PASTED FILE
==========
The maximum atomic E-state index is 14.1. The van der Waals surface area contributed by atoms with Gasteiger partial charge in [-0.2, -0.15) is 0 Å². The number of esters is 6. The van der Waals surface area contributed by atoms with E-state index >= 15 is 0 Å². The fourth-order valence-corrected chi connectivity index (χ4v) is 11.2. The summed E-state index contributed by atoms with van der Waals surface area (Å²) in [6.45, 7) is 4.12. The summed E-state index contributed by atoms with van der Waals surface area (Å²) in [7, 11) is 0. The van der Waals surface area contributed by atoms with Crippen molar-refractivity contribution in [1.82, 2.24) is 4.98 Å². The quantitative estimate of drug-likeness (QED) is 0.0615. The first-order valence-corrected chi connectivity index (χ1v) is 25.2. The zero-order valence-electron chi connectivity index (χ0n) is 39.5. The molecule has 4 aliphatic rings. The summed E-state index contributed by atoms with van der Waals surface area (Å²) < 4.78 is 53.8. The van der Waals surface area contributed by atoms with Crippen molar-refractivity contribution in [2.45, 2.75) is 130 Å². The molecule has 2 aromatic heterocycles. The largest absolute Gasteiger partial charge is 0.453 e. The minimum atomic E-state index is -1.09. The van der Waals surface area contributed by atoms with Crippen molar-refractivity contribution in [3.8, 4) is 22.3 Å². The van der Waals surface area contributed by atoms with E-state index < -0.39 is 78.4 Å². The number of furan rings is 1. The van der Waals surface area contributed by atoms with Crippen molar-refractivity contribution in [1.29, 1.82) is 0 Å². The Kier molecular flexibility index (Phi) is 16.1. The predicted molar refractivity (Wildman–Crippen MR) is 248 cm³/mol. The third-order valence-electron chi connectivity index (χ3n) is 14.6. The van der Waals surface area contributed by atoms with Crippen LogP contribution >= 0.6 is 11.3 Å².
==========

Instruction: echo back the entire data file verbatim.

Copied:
The maximum atomic E-state index is 14.1. The van der Waals surface area contributed by atoms with Gasteiger partial charge in [-0.2, -0.15) is 0 Å². The number of esters is 6. The van der Waals surface area contributed by atoms with E-state index >= 15 is 0 Å². The fourth-order valence-corrected chi connectivity index (χ4v) is 11.2. The summed E-state index contributed by atoms with van der Waals surface area (Å²) in [6.45, 7) is 4.12. The summed E-state index contributed by atoms with van der Waals surface area (Å²) in [7, 11) is 0. The van der Waals surface area contributed by atoms with Crippen molar-refractivity contribution in [1.82, 2.24) is 4.98 Å². The quantitative estimate of drug-likeness (QED) is 0.0615. The first-order valence-corrected chi connectivity index (χ1v) is 25.2. The zero-order valence-electron chi connectivity index (χ0n) is 39.5. The molecule has 4 aliphatic rings. The summed E-state index contributed by atoms with van der Waals surface area (Å²) < 4.78 is 53.8. The van der Waals surface area contributed by atoms with Crippen molar-refractivity contribution in [2.45, 2.75) is 130 Å². The molecule has 2 aromatic heterocycles. The largest absolute Gasteiger partial charge is 0.453 e. The minimum atomic E-state index is -1.09. The van der Waals surface area contributed by atoms with Crippen molar-refractivity contribution in [3.8, 4) is 22.3 Å². The van der Waals surface area contributed by atoms with E-state index < -0.39 is 78.4 Å². The number of furan rings is 1. The van der Waals surface area contributed by atoms with Crippen molar-refractivity contribution in [1.29, 1.82) is 0 Å². The Kier molecular flexibility index (Phi) is 16.1. The predicted molar refractivity (Wildman–Crippen MR) is 248 cm³/mol. The third-order valence-electron chi connectivity index (χ3n) is 14.6. The van der Waals surface area contributed by atoms with Crippen LogP contribution >= 0.6 is 11.3 Å².